• User Susan13 asked: 2/23/2017 7:20:45 AM | Care Options/Transitions

    I had my husband evaluated and at the time he was drinking, now I have him down to 3 glasses of wine a day. But all the doctor saw was an alcoholic, I know it does not help but where can I get help for the other symptoms?


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    • User Mimi S. replied: 2/23/2017 7:57:17 AM

      I''d suggest taking him to your closest large University or Medic al School complex with a Dementia/Alzheimer''s Department. And his drinking may have a bearing on the diagnosis. Good luck.

  • User Imsad asked: 2/22/2017 6:06:37 PM | Symptoms/Behaviors

    MDH sleeps from 10:00 at night unti noon or 1:00 PM, he then naps on and off. Is this normal behavior for an Alzheimer''s patient? Can the stage be determined based on this amount of sleep?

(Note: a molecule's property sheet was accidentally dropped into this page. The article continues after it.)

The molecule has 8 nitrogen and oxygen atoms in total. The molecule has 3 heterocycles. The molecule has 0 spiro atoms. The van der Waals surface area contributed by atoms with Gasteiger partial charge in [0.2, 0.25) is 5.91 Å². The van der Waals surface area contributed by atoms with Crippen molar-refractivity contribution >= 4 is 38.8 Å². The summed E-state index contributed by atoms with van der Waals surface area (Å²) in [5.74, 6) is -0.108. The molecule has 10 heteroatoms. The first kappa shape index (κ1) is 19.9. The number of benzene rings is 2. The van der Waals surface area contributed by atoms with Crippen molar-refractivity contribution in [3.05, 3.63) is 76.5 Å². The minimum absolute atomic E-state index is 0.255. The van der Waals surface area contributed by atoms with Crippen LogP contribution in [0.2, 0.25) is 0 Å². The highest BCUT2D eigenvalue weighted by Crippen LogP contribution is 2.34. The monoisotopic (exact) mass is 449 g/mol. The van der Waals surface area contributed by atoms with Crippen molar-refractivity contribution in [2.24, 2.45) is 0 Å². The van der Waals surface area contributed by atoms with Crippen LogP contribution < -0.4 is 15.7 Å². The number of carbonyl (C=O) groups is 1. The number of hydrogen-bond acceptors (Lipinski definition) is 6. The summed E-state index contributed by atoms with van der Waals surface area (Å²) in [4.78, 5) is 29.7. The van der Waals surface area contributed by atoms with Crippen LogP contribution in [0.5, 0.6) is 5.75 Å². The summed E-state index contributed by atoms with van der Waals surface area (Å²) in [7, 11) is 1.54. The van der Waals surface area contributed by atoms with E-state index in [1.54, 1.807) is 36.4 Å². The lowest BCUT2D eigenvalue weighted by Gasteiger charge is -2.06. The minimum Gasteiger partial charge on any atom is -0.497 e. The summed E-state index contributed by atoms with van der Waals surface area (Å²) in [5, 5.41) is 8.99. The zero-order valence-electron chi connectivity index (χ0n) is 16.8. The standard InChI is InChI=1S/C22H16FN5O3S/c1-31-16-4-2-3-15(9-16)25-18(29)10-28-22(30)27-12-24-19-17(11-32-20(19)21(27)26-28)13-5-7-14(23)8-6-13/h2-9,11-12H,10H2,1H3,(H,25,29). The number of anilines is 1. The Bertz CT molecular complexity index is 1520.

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    • User mrsbob replied: 2/23/2017 1:01:12 PM

      those are the same hours that MDH was sleeping. He is in stage 5. I talked to his PCP, who is in touch with his neurologist. They weren''t concerned but suggested that I start waking him up earlier. Now I get him up at 9 every morning. He still naps off and on during the day because all he does is watch TV. He seems to be a bit more alert. Hope this helps a bit.

    • User Mimi S. replied: 2/22/2017 6:13:51 PM

      No, but at end stage, the behavior would be not be atypical. Do put stages of dementia in your browser. That should give you a general idea. If MDH is not at end-stage, do discuss with your doctor.